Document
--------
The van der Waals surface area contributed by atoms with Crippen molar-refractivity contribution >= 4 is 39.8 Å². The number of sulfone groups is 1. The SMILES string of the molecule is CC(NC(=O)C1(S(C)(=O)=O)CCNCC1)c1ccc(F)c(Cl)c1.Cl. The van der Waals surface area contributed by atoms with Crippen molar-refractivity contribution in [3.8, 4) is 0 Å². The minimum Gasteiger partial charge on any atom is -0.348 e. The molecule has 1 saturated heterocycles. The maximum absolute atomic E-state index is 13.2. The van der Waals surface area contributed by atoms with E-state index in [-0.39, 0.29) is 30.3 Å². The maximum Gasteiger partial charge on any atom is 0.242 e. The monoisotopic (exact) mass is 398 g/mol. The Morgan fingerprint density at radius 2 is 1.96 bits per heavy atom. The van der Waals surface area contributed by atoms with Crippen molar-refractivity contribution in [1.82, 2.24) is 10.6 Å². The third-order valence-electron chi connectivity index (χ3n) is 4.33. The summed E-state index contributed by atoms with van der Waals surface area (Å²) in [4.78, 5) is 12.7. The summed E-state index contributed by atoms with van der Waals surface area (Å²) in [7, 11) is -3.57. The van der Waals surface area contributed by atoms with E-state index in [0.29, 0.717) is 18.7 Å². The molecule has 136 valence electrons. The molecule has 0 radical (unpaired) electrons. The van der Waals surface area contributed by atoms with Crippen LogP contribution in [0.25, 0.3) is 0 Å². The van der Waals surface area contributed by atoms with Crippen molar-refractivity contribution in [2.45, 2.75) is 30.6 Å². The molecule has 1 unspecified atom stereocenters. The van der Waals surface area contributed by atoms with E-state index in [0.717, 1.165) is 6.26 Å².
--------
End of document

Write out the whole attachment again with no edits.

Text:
The van der Waals surface area contributed by atoms with Crippen molar-refractivity contribution >= 4 is 39.8 Å². The number of sulfone groups is 1. The SMILES string of the molecule is CC(NC(=O)C1(S(C)(=O)=O)CCNCC1)c1ccc(F)c(Cl)c1.Cl. The van der Waals surface area contributed by atoms with Crippen molar-refractivity contribution in [3.8, 4) is 0 Å². The minimum Gasteiger partial charge on any atom is -0.348 e. The molecule has 1 saturated heterocycles. The maximum absolute atomic E-state index is 13.2. The van der Waals surface area contributed by atoms with E-state index in [-0.39, 0.29) is 30.3 Å². The maximum Gasteiger partial charge on any atom is 0.242 e. The monoisotopic (exact) mass is 398 g/mol. The Morgan fingerprint density at radius 2 is 1.96 bits per heavy atom. The van der Waals surface area contributed by atoms with Crippen molar-refractivity contribution in [1.82, 2.24) is 10.6 Å². The third-order valence-electron chi connectivity index (χ3n) is 4.33. The summed E-state index contributed by atoms with van der Waals surface area (Å²) in [4.78, 5) is 12.7. The summed E-state index contributed by atoms with van der Waals surface area (Å²) in [7, 11) is -3.57. The van der Waals surface area contributed by atoms with E-state index in [0.29, 0.717) is 18.7 Å². The molecule has 136 valence electrons. The molecule has 0 radical (unpaired) electrons. The van der Waals surface area contributed by atoms with Crippen LogP contribution in [0.25, 0.3) is 0 Å². The van der Waals surface area contributed by atoms with Crippen molar-refractivity contribution in [2.45, 2.75) is 30.6 Å². The molecule has 1 unspecified atom stereocenters. The van der Waals surface area contributed by atoms with E-state index in [0.717, 1.165) is 6.26 Å².